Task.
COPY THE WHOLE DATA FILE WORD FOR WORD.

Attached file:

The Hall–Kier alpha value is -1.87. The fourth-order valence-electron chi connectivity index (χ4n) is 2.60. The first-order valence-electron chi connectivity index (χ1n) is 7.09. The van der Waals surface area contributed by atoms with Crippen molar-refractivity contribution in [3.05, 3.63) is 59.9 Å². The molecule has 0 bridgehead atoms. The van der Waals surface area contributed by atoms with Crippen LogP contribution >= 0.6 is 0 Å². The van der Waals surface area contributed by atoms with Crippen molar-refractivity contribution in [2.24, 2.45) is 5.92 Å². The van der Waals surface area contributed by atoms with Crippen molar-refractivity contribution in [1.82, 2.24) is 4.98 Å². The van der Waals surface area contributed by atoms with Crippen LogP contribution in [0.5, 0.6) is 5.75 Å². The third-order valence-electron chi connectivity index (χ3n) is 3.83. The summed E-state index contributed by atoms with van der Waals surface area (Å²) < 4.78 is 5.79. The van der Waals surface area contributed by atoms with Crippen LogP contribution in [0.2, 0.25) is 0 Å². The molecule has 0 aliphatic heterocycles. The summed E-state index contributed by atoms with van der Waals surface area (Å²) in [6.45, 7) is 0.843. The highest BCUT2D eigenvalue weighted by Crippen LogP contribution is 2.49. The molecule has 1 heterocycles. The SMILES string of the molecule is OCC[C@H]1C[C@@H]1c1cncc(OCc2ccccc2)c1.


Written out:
The Hall–Kier alpha value is -1.87. The fourth-order valence-electron chi connectivity index (χ4n) is 2.60. The first-order valence-electron chi connectivity index (χ1n) is 7.09. The van der Waals surface area contributed by atoms with Crippen molar-refractivity contribution in [3.05, 3.63) is 59.9 Å². The molecule has 0 bridgehead atoms. The van der Waals surface area contributed by atoms with Crippen LogP contribution >= 0.6 is 0 Å². The van der Waals surface area contributed by atoms with Crippen molar-refractivity contribution in [2.24, 2.45) is 5.92 Å². The van der Waals surface area contributed by atoms with Crippen molar-refractivity contribution in [1.82, 2.24) is 4.98 Å². The van der Waals surface area contributed by atoms with Crippen LogP contribution in [0.5, 0.6) is 5.75 Å². The third-order valence-electron chi connectivity index (χ3n) is 3.83. The summed E-state index contributed by atoms with van der Waals surface area (Å²) < 4.78 is 5.79. The van der Waals surface area contributed by atoms with Crippen LogP contribution in [0.2, 0.25) is 0 Å². The molecule has 0 aliphatic heterocycles. The summed E-state index contributed by atoms with van der Waals surface area (Å²) in [6.45, 7) is 0.843. The highest BCUT2D eigenvalue weighted by Crippen LogP contribution is 2.49. The molecule has 1 heterocycles. The SMILES string of the molecule is OCC[C@H]1C[C@@H]1c1cncc(OCc2ccccc2)c1.